hold the information about the data stored on the drive.

Any Suggestions please.

Sincerely:

Dave Durber









.


Gerald Levy
 

If this is the case, then how can it be JAWS accessible??? Indeed, if there is no speech, how can you use this program in the first place without sighted help? The original inquirer specifically asked for a utility that is JAWS accessible.


Gerald

On 8/11/2019 11:08 AM, Mario wrote:
it runs from a bootable CD/DVD or thumb drive off of FreeDOS, and cannot
do what it does while the drive is running Windows.

------- Original Message --------
From: John Covici [mailto:covici@...]
To: main@jfw.groups.io
Date: Sunday, August 11, 2019, 10:20 AM
Subject: Disk repair utility, usable with JAWS

I don't think you use it with Windows at all, but check the website
for more information.

On Sun, 11 Aug 2019 06:55:14 -0400,
Gerald Levy via Groups.Io wrote:


Spinwrite??? Are you serious??? My understanding is that
Spinwrite does not work with versions of Windows higher than
XP.?? Have you used it successfully with Windows 7 or 10?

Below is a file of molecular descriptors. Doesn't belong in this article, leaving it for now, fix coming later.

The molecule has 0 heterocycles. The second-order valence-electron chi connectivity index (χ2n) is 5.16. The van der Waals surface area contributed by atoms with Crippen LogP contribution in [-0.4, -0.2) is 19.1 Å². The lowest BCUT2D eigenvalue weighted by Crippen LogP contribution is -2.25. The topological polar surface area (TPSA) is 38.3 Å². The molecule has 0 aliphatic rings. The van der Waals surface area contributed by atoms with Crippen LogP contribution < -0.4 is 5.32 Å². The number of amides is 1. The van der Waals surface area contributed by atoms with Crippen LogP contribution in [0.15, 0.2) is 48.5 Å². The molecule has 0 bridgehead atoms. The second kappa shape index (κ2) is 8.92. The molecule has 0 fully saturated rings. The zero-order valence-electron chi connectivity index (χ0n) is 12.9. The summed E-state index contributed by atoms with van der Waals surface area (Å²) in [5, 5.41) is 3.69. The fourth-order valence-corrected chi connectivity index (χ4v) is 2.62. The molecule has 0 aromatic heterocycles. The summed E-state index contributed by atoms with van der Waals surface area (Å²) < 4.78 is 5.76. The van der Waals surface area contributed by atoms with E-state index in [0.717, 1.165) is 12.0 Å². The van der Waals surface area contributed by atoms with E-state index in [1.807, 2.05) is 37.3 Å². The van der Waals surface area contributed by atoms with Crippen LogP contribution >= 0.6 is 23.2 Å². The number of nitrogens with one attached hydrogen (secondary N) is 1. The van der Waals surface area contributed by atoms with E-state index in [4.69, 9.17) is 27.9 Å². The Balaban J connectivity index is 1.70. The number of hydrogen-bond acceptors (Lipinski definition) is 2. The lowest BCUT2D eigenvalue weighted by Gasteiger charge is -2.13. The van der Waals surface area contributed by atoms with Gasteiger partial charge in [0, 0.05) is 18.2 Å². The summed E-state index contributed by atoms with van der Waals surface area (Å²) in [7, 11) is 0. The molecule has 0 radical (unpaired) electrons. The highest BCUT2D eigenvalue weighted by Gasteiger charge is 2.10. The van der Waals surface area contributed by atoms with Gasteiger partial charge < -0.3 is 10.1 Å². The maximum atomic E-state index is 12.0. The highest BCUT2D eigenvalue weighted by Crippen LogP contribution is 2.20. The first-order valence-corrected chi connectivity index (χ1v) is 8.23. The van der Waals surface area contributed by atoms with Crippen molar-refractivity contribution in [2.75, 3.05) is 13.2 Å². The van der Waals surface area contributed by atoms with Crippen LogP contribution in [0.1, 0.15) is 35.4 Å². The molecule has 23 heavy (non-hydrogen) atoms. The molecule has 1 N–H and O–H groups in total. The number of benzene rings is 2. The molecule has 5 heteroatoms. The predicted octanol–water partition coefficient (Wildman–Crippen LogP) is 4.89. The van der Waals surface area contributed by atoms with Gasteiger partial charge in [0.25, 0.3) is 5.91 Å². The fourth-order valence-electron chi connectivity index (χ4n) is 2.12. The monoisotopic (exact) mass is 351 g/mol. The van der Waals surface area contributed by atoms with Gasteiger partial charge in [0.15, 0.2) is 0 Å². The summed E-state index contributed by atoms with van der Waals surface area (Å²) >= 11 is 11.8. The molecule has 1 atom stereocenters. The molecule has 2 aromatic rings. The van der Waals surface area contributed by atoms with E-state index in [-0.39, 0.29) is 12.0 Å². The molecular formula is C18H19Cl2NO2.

Gerald



On 8/11/2019 6:34 AM, John Covici wrote:
I would get smartmontools and see what it says about your drive.
Also, a great utility for disk repair is spinwrite at www.grc.com.

On Sun, 11 Aug 2019 06:00:21 -0400,
Dave Durber wrote:
Hello Everyone:

I have a system running Windows 7 Professional 64 BIT, which I
intend upgrading to Windows 10 when I get a new Motherboard for
it. I have JAWS 2018 installed on it. In addition to the CD-DVD
ROM, it has a 120 GB SSD, which is the system drive, and 2 1 TB
Hdd Drives, which ar F and G.

Yesterday, when I started the system, I tried to log onto drive
g. Windows reported a drive error. Of course, being Windows, the
operating system did not tell me what type of error was affecting
the drive, only that Windows could not access it.